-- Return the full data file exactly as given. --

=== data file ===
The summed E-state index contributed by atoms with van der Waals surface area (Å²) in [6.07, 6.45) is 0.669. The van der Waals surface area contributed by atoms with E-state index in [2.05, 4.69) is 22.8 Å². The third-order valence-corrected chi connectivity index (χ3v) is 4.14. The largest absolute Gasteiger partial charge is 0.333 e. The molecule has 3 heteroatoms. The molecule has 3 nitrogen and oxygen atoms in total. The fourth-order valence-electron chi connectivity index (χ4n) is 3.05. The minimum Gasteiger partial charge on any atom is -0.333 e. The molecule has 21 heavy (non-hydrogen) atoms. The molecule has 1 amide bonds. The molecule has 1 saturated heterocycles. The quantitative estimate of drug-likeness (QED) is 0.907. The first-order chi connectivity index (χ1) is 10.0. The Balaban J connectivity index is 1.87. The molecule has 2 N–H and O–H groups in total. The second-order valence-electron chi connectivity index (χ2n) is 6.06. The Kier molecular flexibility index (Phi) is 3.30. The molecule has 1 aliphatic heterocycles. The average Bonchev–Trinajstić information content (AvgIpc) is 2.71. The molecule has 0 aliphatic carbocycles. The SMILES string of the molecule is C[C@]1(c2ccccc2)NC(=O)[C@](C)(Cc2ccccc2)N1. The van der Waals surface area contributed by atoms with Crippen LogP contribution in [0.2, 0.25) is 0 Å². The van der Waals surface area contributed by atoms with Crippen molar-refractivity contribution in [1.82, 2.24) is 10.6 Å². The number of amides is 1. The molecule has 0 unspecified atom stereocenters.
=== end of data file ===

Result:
The summed E-state index contributed by atoms with van der Waals surface area (Å²) in [6.07, 6.45) is 0.669. The van der Waals surface area contributed by atoms with E-state index in [2.05, 4.69) is 22.8 Å². The third-order valence-corrected chi connectivity index (χ3v) is 4.14. The largest absolute Gasteiger partial charge is 0.333 e. The molecule has 3 heteroatoms. The molecule has 3 nitrogen and oxygen atoms in total. The fourth-order valence-electron chi connectivity index (χ4n) is 3.05. The minimum Gasteiger partial charge on any atom is -0.333 e. The molecule has 21 heavy (non-hydrogen) atoms. The molecule has 1 amide bonds. The molecule has 1 saturated heterocycles. The quantitative estimate of drug-likeness (QED) is 0.907. The first-order chi connectivity index (χ1) is 10.0. The Balaban J connectivity index is 1.87. The molecule has 2 N–H and O–H groups in total. The second-order valence-electron chi connectivity index (χ2n) is 6.06. The Kier molecular flexibility index (Phi) is 3.30. The molecule has 1 aliphatic heterocycles. The average Bonchev–Trinajstić information content (AvgIpc) is 2.71. The molecule has 0 aliphatic carbocycles. The SMILES string of the molecule is C[C@]1(c2ccccc2)NC(=O)[C@](C)(Cc2ccccc2)N1. The van der Waals surface area contributed by atoms with Crippen LogP contribution in [0.2, 0.25) is 0 Å². The van der Waals surface area contributed by atoms with Crippen molar-refractivity contribution in [1.82, 2.24) is 10.6 Å². The number of amides is 1. The molecule has 0 unspecified atom stereocenters.